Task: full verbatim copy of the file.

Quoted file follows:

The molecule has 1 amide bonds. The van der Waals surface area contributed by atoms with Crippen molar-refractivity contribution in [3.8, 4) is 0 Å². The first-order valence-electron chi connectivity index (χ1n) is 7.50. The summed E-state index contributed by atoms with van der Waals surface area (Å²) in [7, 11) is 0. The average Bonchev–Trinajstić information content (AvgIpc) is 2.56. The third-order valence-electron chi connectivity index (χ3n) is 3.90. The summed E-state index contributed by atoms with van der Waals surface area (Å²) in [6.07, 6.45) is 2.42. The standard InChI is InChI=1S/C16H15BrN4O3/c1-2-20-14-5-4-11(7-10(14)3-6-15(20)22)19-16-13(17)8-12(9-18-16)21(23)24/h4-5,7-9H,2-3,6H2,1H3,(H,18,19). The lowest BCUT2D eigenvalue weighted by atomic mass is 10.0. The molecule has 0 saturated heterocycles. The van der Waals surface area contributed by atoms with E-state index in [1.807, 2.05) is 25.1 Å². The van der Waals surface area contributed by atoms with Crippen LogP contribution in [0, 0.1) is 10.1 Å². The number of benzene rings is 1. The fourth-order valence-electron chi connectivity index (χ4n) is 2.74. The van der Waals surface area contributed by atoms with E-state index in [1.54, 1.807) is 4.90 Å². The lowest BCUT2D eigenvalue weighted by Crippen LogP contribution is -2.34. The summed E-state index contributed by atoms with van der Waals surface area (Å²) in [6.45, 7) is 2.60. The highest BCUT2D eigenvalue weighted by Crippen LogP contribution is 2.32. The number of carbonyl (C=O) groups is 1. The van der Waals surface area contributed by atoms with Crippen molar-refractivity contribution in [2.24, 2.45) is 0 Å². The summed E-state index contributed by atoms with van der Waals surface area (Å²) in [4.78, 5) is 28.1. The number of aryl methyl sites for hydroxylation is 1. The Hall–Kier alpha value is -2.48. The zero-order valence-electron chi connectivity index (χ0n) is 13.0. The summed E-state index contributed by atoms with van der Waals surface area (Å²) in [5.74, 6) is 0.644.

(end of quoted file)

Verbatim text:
The molecule has 1 amide bonds. The van der Waals surface area contributed by atoms with Crippen molar-refractivity contribution in [3.8, 4) is 0 Å². The first-order valence-electron chi connectivity index (χ1n) is 7.50. The summed E-state index contributed by atoms with van der Waals surface area (Å²) in [7, 11) is 0. The average Bonchev–Trinajstić information content (AvgIpc) is 2.56. The third-order valence-electron chi connectivity index (χ3n) is 3.90. The summed E-state index contributed by atoms with van der Waals surface area (Å²) in [6.07, 6.45) is 2.42. The standard InChI is InChI=1S/C16H15BrN4O3/c1-2-20-14-5-4-11(7-10(14)3-6-15(20)22)19-16-13(17)8-12(9-18-16)21(23)24/h4-5,7-9H,2-3,6H2,1H3,(H,18,19). The lowest BCUT2D eigenvalue weighted by atomic mass is 10.0. The molecule has 0 saturated heterocycles. The van der Waals surface area contributed by atoms with E-state index in [1.807, 2.05) is 25.1 Å². The van der Waals surface area contributed by atoms with Crippen LogP contribution in [0, 0.1) is 10.1 Å². The number of benzene rings is 1. The fourth-order valence-electron chi connectivity index (χ4n) is 2.74. The van der Waals surface area contributed by atoms with E-state index in [1.54, 1.807) is 4.90 Å². The lowest BCUT2D eigenvalue weighted by Crippen LogP contribution is -2.34. The summed E-state index contributed by atoms with van der Waals surface area (Å²) in [6.45, 7) is 2.60. The highest BCUT2D eigenvalue weighted by Crippen LogP contribution is 2.32. The number of carbonyl (C=O) groups is 1. The van der Waals surface area contributed by atoms with Crippen molar-refractivity contribution in [2.24, 2.45) is 0 Å². The summed E-state index contributed by atoms with van der Waals surface area (Å²) in [4.78, 5) is 28.1. The number of aryl methyl sites for hydroxylation is 1. The Hall–Kier alpha value is -2.48. The zero-order valence-electron chi connectivity index (χ0n) is 13.0. The summed E-state index contributed by atoms with van der Waals surface area (Å²) in [5.74, 6) is 0.644.